Over fifty-five years ago a white journalist left the security of his life to travel through the South as a black man. The book, Black Like Me, chronicled this journey. Though many may have read his story in high school or college, I encourage you to revisit this landmark work to remember the time period of Silent Ties.
Through the words of John Howard Griffin we gain a better understanding of why we have a limited view of Addie’s life, her feelings, and her opinions. On day one, October 28, 1959, he writes, “Though we lived side by side throughout the South, communication between the two races had simply ceased to exist. Neither really knew what went on with those of the other race. The Southern Negro will not tell the white man the truth. He long ago learned that if he speaks a truth unpleasing to the white, the white will make life miserable for him” (p. 7). Diary entry on November 29 reiterates, “They did not know that the Negro long ago learned he must tell them what they want to hear, not what is” (p. 123).
Griffin highlights the fear that was present for everyone in the Jim Crow South. It controlled all behavior, including that of the white people. It was a culture driven by the desire to save oneself regardless of race. In his epilogue he explains, “Any white man who advocated justice in those days could be ruined by his white neighbors … Certainly, many who had a sense of justice did not dare show it for fear of reprisals. So no one was free…Heaped on top of the economic reprisals and the dangers of physical reprisal were perhaps the most damaging reprisal of all – the deliberate character assassination” (p. 164).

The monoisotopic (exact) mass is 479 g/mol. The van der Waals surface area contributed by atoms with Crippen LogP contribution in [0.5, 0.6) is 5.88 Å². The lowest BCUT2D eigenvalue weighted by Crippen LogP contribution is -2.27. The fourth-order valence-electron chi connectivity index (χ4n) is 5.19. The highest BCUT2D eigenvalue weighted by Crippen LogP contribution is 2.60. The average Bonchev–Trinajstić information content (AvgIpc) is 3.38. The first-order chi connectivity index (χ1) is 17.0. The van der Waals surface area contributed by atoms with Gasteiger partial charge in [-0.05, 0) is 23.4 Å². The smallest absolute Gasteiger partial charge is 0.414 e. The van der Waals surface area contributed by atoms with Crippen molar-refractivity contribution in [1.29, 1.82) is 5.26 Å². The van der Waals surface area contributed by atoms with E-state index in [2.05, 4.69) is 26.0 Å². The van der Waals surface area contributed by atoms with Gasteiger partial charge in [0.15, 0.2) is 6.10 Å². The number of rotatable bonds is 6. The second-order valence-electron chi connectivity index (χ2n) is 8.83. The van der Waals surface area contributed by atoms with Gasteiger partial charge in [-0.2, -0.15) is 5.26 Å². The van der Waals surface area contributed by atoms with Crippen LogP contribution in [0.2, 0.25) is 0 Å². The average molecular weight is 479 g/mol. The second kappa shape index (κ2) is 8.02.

Missy and Addie reflect this reality in their relationship. Through Missy, we see how she hides the truth on two fronts: her friendship with the colored girl next door from white society; and her privileges and opportunities from Addie. At the same time, we are denied access to Addie’s life. She has been conditioned by society to smile, nod, and say yes while hiding the reality of her world. Their friendship is controlled by the cultural parameters of the segregated South. Even a friendship that Missy describes as special and close was limited to the roles determined by the color of their skin.
Through John Howard Griffin’s words, we gain a better understanding of the issues affecting Addie, her family, and as a result, her friendship with Missy. When fear overwhelmed him, he could remove the pigment that endangered his life and retreat into the safety of being white, but that was not possible for Ada, James, Miss Emily, or their children. Black Like Me shined a spotlight on many issues facing Black Americans in 1959. It provides insight into the challenges Missy and Addie experienced throughout their childhood: maintaining their friendship into adolescence, and why it could not exist beyond the confines of those two houses and the field in between. I invite you to read, discuss, and reflect on the reality of Addie’s life through the stories in this ground-breaking work, Black Like Me.
“Those who cannot remember the past are condemned to repeat it.” Santayana